Miami native serves aboard one of Navy’s most versatile warships

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Miami native serves aboard one of Navy's most versatile warships
Miami native serves aboard one of Navy's most versatile warships
Chief Petty Officer Rendel Cano
(Photo by Senior Chief Mass Communication Specialist Gary Ward)

A 2001 Hialeah High School graduate and Miami native provides key support as part of combat operations aboard Littoral Combat Squadron 2, stationed at Naval Station Mayport (Florida).

Chief Petty Officer Rendel Cano serves as a hospital corpsman responsible for taking care of patients, medical programs and administration for the hospital.

Cano credits success in the Navy to many of the lessons learned in Miami.

“I learned to drive hard with your goals and help everyone come up with you,” Cano said. “Leadership isn’t a position, it’s your actions and character. I had many good mentors who taught me to be humble.”

LCS is a fast, agile, mission-focused- platform designed for operation in near-shore environments yet capable of open-ocean operation. It is designed to defeat asymmetric “anti-access” threats such as mines, quiet diesel submarines and fast surface craft.

The ship’s technological benefits allow for swapping mission packages quickly, meaning sailors can support multiple missions, such as surface warfare, mine warfare, or anti-submarine warfare. Designed to defeat threats such as mines, quiet diesel submarines and fast surface craft, littoral combat ships are a bold departure from traditional Navy shipbuilding programs. The LCS sustainment strategy was developed to take into account the unique design and manning of LCS and its associated mission modules.

According to Navy officials, the path to becoming an LCS sailor is a long one. Following an 18-month training pipeline, sailors have to qualify on a simulator that is nearly identical to the ship. This intense and realistic training pipeline allows sailors to execute their roles and responsibilities immediately upon stepping onboard.

Cano is now a part of a long-standing tradition of serving in the Navy our nation needs.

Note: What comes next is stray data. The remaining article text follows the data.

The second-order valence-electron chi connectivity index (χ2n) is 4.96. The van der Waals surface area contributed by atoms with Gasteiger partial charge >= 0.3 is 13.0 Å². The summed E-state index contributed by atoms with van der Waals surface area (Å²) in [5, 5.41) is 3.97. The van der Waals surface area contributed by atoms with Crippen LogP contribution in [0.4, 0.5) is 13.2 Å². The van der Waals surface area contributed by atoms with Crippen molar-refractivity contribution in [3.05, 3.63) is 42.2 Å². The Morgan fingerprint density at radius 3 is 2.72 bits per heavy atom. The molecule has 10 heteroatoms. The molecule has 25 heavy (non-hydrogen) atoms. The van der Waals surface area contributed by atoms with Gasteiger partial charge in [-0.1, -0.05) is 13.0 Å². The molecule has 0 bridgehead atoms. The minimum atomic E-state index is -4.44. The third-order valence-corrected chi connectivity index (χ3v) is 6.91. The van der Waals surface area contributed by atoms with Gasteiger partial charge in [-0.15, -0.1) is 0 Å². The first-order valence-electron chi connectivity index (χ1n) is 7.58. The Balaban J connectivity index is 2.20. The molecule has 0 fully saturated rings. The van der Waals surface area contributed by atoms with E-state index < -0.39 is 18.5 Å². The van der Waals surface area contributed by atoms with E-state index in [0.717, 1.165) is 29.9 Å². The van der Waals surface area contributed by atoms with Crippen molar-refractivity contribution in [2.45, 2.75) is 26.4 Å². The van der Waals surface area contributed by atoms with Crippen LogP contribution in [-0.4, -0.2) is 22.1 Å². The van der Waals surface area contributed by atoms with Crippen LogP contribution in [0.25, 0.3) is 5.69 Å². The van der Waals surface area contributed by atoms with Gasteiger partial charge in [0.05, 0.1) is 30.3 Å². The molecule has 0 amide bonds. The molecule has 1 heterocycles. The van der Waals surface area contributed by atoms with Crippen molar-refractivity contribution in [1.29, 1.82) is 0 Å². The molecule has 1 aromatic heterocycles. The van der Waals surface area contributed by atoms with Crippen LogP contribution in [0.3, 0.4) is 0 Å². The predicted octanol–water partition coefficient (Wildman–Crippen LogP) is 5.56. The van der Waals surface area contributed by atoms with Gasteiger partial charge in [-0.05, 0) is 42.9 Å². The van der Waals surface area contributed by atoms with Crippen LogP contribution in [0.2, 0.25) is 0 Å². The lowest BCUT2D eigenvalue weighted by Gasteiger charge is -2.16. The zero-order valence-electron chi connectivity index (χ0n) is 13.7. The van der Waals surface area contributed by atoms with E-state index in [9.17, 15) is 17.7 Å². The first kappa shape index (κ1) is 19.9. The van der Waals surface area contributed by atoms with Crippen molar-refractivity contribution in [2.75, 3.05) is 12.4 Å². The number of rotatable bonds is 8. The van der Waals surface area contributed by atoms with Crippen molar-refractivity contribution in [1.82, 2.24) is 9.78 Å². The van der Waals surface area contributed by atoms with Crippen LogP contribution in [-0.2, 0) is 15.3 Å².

“I am proud to represent my family in the Navy,” Cano said. “My parents weren’t from this country originally. They taught me to have pride in my country.”

Though there are many ways for sailors to earn distinction in their command, community and career, Cano is most proud of earning the rank of chief petty officer.

“I am very proud about becoming a chief petty officer and seeing my junior sailors thrive because of my leadership and guidance,” he said.

Cano is playing an important part in America’s focus on rebuilding military readiness, strengthening alliances and reforming business practices in support of the National Defense Strategy.

“Our priorities center on people, capabilities and processes, and will be achieved by our focus on speed, value, results and partnerships,” said Secretary of the Navy Richard V. Spencer. “Readiness, lethality and modernization are the requirements driving these priorities.”

As a member of one of the U.S. Navy’s most relied upon capital assets, Cano and other sailors know they are part of a legacy that will last beyond their lifetimes.

Serving in the Navy, Cano is learning about being a more respectable leader, sailor and person through handling numerous responsibilities.

“Serving in the Navy means I have pride and honor,” he said. “I’m putting something greater than myself in front of my own wants and needs.”


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